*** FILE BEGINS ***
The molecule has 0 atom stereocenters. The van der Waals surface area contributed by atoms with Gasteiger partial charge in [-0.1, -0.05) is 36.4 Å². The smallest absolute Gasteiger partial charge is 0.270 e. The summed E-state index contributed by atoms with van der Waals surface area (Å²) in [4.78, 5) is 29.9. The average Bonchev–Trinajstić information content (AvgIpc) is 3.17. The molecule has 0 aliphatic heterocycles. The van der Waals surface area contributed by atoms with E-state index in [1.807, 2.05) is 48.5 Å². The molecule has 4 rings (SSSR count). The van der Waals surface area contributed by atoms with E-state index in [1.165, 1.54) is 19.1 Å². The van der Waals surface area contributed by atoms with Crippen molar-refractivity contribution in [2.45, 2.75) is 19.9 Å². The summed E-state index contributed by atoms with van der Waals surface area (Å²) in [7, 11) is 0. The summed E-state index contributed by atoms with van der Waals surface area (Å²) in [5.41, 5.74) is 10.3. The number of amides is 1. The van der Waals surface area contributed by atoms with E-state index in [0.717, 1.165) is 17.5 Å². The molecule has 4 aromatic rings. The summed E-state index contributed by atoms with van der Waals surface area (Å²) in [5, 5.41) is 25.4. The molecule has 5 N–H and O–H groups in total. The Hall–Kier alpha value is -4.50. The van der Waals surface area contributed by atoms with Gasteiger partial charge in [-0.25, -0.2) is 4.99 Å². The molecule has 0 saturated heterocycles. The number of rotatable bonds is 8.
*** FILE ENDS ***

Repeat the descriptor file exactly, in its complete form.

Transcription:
The molecule has 0 atom stereocenters. The van der Waals surface area contributed by atoms with Gasteiger partial charge in [-0.1, -0.05) is 36.4 Å². The smallest absolute Gasteiger partial charge is 0.270 e. The summed E-state index contributed by atoms with van der Waals surface area (Å²) in [4.78, 5) is 29.9. The average Bonchev–Trinajstić information content (AvgIpc) is 3.17. The molecule has 0 aliphatic heterocycles. The van der Waals surface area contributed by atoms with E-state index in [1.807, 2.05) is 48.5 Å². The molecule has 4 rings (SSSR count). The van der Waals surface area contributed by atoms with E-state index in [1.165, 1.54) is 19.1 Å². The van der Waals surface area contributed by atoms with Crippen molar-refractivity contribution in [2.45, 2.75) is 19.9 Å². The summed E-state index contributed by atoms with van der Waals surface area (Å²) in [7, 11) is 0. The summed E-state index contributed by atoms with van der Waals surface area (Å²) in [5.41, 5.74) is 10.3. The number of amides is 1. The van der Waals surface area contributed by atoms with E-state index in [0.717, 1.165) is 17.5 Å². The molecule has 4 aromatic rings. The summed E-state index contributed by atoms with van der Waals surface area (Å²) in [5, 5.41) is 25.4. The molecule has 5 N–H and O–H groups in total. The Hall–Kier alpha value is -4.50. The van der Waals surface area contributed by atoms with Gasteiger partial charge in [-0.25, -0.2) is 4.99 Å². The molecule has 0 saturated heterocycles. The number of rotatable bonds is 8.